- Worship & Music
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By Christopher Wells, Director of Music & Organist
Have you seen these split-pane videos showing up in your social media? Maybe you’ve seen CCC’s own Virtual Recordings on YouTube, or maybe you saw Nate Bell, a 12-year-old from our church participating in The Episcopal Church’s Easter Day Virtual Choir (see 1’45”, leftmost column, second from top)!
Multi-track recording is a concept that began in the 1950s that revolutionized the recording industry. By the 1960s, most ensembles including The Beatles, The Beach Boys, and everyone from Motown were using multitrack recording. In 2010, Eric Whitacre made famous and coined the term “Virtual Choir” in his groundbreaking production of Lux Aurumque featuring 185 singers from 12 countries around the world.
Fast forward to 2020 … when so many people are confined at home in quarantine, we have the human desire to connect, to do something together, and as it pertains to our God – we still want to praise her together. AND, almost everyone has the ability and tools to do this from home! You’ll need to be able to sing a hymn or play some very basic notes on your instrument of choice. You’ll also need a computer, a smartphone, and headphones. Your musical skill does not need to be of a professional level — hymns are intended to be sung and played by EVERYONE! Your recording equipment does not need to be studio quality — most people record with their iPhone or Android device.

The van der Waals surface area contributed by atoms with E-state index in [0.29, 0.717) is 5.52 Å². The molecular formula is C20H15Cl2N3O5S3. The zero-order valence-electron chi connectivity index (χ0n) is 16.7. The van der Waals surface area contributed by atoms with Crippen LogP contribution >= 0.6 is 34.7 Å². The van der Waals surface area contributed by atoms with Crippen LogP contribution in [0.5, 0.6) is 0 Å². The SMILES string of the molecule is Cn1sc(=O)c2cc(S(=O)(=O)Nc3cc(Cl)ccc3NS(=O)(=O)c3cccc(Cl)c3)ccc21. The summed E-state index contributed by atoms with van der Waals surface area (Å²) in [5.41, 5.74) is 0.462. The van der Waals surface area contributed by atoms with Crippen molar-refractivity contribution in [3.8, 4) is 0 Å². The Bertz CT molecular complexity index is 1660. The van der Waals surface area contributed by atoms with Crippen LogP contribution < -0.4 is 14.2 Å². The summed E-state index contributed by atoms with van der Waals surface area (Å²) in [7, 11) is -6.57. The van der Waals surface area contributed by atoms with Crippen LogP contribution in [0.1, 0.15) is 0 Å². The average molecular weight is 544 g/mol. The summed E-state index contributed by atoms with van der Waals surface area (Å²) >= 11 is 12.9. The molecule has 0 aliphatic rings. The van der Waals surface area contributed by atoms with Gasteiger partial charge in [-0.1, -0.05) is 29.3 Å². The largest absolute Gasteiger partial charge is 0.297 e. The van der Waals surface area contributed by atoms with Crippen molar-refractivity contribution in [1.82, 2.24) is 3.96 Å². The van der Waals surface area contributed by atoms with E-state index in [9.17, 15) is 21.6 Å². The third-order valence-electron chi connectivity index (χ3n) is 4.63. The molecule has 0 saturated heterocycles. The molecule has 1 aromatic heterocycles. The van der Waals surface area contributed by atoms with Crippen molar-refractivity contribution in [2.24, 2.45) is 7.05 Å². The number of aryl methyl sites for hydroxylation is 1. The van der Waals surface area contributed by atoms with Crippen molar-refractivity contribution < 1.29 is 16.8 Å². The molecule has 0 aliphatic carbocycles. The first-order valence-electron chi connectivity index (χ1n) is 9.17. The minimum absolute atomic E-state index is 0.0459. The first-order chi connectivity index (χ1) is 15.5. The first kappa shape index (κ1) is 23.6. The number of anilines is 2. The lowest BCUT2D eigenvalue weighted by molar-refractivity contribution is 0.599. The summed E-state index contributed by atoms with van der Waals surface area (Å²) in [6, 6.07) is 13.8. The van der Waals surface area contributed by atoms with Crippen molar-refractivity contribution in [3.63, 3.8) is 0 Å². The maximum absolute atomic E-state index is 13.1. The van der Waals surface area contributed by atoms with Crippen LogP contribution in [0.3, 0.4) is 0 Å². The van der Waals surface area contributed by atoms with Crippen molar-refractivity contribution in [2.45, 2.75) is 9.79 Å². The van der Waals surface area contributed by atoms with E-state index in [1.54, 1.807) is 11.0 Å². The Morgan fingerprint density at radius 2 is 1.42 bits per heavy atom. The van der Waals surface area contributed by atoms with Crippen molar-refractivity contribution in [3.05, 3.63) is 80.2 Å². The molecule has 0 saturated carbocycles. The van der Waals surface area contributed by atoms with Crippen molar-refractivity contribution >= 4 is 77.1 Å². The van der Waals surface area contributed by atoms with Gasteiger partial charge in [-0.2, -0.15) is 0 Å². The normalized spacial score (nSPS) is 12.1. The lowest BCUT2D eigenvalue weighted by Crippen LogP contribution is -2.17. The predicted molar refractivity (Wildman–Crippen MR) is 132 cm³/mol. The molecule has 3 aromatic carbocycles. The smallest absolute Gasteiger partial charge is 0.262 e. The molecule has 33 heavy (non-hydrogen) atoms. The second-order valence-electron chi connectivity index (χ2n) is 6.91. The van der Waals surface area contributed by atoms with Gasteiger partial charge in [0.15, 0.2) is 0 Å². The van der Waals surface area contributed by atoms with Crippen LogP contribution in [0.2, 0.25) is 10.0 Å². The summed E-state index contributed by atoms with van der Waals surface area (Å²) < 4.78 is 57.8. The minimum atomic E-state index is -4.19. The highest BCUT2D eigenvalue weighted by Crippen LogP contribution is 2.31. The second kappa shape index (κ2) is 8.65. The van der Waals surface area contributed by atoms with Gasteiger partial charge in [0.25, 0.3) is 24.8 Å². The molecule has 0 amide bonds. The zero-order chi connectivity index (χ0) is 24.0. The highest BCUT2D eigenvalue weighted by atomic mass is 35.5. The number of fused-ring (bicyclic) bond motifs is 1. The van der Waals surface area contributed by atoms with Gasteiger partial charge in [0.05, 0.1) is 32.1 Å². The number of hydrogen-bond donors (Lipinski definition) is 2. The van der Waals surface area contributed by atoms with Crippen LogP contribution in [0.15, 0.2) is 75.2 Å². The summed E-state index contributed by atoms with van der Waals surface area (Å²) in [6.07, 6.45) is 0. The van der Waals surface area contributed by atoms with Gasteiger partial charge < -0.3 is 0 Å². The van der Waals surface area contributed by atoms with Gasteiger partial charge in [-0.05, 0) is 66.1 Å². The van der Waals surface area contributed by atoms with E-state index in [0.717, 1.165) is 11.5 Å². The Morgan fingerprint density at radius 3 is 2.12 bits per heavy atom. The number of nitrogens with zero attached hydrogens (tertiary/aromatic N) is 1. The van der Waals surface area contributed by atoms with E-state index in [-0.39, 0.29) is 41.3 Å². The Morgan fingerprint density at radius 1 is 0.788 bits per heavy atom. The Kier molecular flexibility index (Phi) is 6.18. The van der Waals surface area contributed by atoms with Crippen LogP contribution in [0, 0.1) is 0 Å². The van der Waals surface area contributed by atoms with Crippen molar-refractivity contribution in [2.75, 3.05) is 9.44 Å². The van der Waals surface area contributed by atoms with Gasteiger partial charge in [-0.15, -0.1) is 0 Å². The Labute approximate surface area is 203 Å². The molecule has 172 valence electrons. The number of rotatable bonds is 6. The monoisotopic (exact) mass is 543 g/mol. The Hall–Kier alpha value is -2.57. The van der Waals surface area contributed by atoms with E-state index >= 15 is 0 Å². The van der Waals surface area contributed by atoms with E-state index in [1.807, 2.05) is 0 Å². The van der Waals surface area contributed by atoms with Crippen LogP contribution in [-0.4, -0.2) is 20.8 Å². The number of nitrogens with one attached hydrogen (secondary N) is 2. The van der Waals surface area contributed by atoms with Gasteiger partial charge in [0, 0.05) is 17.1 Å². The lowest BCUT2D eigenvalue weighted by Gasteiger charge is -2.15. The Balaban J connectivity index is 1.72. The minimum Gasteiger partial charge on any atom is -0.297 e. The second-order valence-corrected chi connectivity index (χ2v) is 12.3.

Is it “real” or “virtual”? I think the answer is YES! (It is both!) Are people really making music? Yes, individually; and the individual tracks are assembled into one production. Are people making music together in real time? Absolutely not, and nothing will ever replace that very special aspect of music which is immediately gratifying and enjoyable. In the “virtual” experience, much of the reward comes days or weeks later when the project is finally assembled.
So why make virtual recordings, and is it worth it? Based purely on YouTube analytics, our last virtual recording received the most views of ANY Christ Church Cranbrook production. I would argue that it IS worth it, not simply based on internet metrics, but balanced with the other worthwhile opportunities we have in quarantine time. And I would argue that, in addition to other noble Christian acts of service, this is an exercise many will be called to do. In this production it matters not how skilled you are, yet matters greatly that you will make this offering alongside your fellow parishioners and that in this ministry you are finding joy, meeting Jesus, sharing beauty, and serving others. These are our goals in non-COVID-19 time; why not make them our goals today?
Blessings to each of you!
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